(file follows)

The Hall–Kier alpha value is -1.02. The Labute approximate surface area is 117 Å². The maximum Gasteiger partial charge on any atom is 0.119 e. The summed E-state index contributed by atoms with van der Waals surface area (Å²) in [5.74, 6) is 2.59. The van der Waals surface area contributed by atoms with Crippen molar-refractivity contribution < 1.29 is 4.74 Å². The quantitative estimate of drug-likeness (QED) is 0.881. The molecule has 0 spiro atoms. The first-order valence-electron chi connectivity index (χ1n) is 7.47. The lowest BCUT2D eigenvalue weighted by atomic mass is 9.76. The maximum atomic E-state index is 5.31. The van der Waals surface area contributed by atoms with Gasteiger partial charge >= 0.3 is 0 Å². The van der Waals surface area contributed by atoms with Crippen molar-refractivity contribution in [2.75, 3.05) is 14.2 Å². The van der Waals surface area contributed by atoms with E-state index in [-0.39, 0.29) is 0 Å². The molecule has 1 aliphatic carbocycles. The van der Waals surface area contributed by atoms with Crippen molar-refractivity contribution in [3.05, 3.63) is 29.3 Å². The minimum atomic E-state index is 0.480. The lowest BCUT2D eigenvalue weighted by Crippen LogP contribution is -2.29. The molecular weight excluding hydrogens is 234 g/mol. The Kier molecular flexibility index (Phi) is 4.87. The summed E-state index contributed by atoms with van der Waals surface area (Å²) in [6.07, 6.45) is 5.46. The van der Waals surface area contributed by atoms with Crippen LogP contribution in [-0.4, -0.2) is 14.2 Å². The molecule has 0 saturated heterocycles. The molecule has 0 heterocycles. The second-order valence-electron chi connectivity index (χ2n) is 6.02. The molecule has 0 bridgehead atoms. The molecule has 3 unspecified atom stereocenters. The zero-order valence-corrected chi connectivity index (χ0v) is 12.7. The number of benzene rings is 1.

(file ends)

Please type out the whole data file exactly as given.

The Hall–Kier alpha value is -1.02. The Labute approximate surface area is 117 Å². The maximum Gasteiger partial charge on any atom is 0.119 e. The summed E-state index contributed by atoms with van der Waals surface area (Å²) in [5.74, 6) is 2.59. The van der Waals surface area contributed by atoms with Crippen molar-refractivity contribution < 1.29 is 4.74 Å². The quantitative estimate of drug-likeness (QED) is 0.881. The molecule has 0 spiro atoms. The first-order valence-electron chi connectivity index (χ1n) is 7.47. The lowest BCUT2D eigenvalue weighted by atomic mass is 9.76. The maximum atomic E-state index is 5.31. The van der Waals surface area contributed by atoms with Gasteiger partial charge >= 0.3 is 0 Å². The van der Waals surface area contributed by atoms with Crippen molar-refractivity contribution in [2.75, 3.05) is 14.2 Å². The van der Waals surface area contributed by atoms with E-state index in [-0.39, 0.29) is 0 Å². The molecule has 1 aliphatic carbocycles. The van der Waals surface area contributed by atoms with Crippen molar-refractivity contribution in [3.05, 3.63) is 29.3 Å². The minimum atomic E-state index is 0.480. The lowest BCUT2D eigenvalue weighted by Crippen LogP contribution is -2.29. The molecular weight excluding hydrogens is 234 g/mol. The Kier molecular flexibility index (Phi) is 4.87. The summed E-state index contributed by atoms with van der Waals surface area (Å²) in [6.07, 6.45) is 5.46. The van der Waals surface area contributed by atoms with Crippen LogP contribution in [-0.4, -0.2) is 14.2 Å². The molecule has 0 saturated heterocycles. The molecule has 0 heterocycles. The second-order valence-electron chi connectivity index (χ2n) is 6.02. The molecule has 0 bridgehead atoms. The molecule has 3 unspecified atom stereocenters. The zero-order valence-corrected chi connectivity index (χ0v) is 12.7. The number of benzene rings is 1.